Note: For those who think I’m heading down the path of non-objectivity, I don’t care what you think. You are reading this to read what I think. It is my column and I am speaking from the heart here.
Sound was solid, and the best I’ve encountered on an indie film. From the recording, foley, and narration, and let’s not forget music that never got in the way of anything…we should all hope to have our productions sound as clear. Even the many gun shots in the film sounded far better than most films you rent, even though Hollywood has use of Skywalker sound to keep one step ahead. As far as visual effects go, blood from gun shot wounds looked pretty real, although it seemed every victim had blood in their mouth. The gun fights were decisively fierce and beautifully executed, taking you on a journey with the main character. I got a lot of “Pulp Fiction” type vibes from time to time, yet I know that a lot comes from somewhere else, perhaps where QT got some of his styles, as well. I almost feel like there’s some influence from the movie “Dead Presidents”, but that could just be me. Lighting was perfect, even in many of the dark night scenes. The acting was very professional, as a whole. The list goes on and on.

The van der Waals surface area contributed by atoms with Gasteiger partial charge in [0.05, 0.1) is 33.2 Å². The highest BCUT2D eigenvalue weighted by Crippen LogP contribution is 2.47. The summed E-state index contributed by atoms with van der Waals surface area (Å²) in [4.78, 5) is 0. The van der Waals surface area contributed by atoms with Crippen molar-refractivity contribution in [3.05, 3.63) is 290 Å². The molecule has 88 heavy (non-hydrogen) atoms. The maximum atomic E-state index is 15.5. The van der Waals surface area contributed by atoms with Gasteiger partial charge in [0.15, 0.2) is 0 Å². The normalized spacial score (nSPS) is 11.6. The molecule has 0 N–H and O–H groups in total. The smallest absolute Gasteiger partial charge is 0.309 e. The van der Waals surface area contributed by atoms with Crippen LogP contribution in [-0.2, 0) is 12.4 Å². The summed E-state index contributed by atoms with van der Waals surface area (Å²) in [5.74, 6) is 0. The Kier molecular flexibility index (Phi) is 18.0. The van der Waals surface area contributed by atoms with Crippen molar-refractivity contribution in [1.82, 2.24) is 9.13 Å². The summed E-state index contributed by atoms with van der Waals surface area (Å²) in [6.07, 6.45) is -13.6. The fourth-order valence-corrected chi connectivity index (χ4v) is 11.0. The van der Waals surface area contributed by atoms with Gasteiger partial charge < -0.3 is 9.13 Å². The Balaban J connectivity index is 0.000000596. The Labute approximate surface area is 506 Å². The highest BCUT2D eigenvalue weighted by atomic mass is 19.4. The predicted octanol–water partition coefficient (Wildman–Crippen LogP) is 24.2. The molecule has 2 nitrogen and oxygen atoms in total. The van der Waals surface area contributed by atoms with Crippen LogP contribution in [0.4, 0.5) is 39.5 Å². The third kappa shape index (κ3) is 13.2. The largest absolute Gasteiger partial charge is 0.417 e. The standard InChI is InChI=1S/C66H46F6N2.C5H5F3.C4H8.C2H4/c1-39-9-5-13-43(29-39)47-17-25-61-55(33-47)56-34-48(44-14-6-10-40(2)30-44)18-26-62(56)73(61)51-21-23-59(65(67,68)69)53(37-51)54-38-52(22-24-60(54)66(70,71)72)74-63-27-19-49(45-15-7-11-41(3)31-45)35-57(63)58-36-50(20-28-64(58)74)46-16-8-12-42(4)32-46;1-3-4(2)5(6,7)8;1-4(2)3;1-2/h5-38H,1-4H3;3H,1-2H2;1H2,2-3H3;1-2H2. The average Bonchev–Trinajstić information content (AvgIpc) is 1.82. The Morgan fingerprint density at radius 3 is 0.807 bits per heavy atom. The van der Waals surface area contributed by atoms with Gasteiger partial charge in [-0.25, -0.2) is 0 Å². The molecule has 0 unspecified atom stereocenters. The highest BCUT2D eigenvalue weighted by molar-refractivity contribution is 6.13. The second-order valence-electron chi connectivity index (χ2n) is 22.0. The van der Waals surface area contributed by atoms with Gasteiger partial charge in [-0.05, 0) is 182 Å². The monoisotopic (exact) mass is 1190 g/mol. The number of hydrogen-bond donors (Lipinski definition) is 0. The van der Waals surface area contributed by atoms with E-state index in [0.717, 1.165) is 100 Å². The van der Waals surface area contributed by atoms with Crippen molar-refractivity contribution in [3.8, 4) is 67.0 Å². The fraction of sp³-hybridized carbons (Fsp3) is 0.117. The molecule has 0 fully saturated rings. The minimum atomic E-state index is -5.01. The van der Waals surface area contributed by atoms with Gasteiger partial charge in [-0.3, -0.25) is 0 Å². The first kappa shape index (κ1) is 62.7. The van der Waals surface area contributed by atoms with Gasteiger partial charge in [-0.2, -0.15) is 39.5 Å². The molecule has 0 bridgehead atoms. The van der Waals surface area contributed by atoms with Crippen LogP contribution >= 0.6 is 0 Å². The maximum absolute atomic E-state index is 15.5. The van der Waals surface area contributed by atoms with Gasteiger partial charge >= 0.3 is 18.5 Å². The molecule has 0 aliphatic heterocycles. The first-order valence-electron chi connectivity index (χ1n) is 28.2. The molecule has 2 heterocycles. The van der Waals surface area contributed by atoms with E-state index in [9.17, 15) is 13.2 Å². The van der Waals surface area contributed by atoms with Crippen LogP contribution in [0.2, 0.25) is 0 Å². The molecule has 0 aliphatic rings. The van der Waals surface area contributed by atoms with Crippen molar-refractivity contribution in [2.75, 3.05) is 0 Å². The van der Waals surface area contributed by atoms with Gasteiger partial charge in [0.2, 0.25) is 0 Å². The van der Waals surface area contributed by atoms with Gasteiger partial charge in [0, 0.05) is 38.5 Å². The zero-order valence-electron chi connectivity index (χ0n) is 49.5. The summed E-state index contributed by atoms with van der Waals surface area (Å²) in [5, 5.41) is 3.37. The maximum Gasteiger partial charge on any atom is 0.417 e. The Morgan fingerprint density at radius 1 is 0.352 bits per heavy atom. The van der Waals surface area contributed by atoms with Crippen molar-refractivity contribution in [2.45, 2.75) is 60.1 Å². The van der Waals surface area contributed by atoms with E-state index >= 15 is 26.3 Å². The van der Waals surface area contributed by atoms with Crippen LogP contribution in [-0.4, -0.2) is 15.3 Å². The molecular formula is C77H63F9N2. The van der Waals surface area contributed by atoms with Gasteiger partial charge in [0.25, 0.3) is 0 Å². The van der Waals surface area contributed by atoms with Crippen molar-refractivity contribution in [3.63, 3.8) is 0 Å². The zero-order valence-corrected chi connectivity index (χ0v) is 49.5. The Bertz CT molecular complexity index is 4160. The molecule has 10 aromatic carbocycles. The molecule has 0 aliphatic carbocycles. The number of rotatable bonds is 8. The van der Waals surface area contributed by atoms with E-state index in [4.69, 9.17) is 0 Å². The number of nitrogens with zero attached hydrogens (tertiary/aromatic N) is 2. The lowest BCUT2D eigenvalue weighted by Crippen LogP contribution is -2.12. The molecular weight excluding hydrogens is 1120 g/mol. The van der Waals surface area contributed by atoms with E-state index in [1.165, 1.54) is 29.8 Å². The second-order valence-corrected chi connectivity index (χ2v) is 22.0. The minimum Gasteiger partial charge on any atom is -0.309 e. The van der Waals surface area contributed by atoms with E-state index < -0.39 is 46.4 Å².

Okay, enough about that. Let’s get involved on a few main characters. Forgive me for not listing all of them, but let’s get to it. Chariote Lowe, played by Phillia Thomas, is a college aimed girl who falls in love with the bad boy Ace, played by Hakeem Sharif. They are the dysfunctional duet you secretly cheer on. She starts off sweet, but is most definitely made of sterner stuff. He is your local up and coming gangster trying to live the life the way he wants to. Chariote’s mother Harriet, played by Melissa Thorne, has always been a prostitute, leaving Chariote’s raising up to Gram, played by Tami Swails. Phillia Thomas shows her acting dynamics through a transformation from girl to woman, while Thorne’s character had an equally tough position of playing a mother who is more of a daughter. Swails reminded me of the endearing actress portraying Martin Lawrence’s mother in “Nothing To Lose”, if you’ve ever watched that classic. I’ve got two words for Sharif’s acting… smooth and youthful. Public Enemy’s Chuck D, and Hollywood’s Tony King, make enjoyable appearances, as well.
I asked David Snyder for his take on the overall turnout of the premiere. David said, “The premiere went great. We think there was around 600 people that showed spread across 5 theaters at the Solon Digiplex theater. The cast walked the red carpet at around 7 pm. Also in attendance were members of 2013 rock and roll hall of fame inductees Public Enemy, including leader Chuck D who plays DJ Jonny Specials in the picture. Also in attendance was the author of the novel on which the film was based, Cleveland’s own Stella Hall, and legendary character actor Tony King (Sparkle, The Godfather, The Toy) who plays Sly in our film. Response to the film was enthusiastically positive. At the after party Chuck D surprised everyone with a brief impromptu performance.”
I don’t know about you, but that sounds fantastic, and after watching this film, I believe it is well-deserved. From story, cinematography, sound, and overall movie….David’s got it.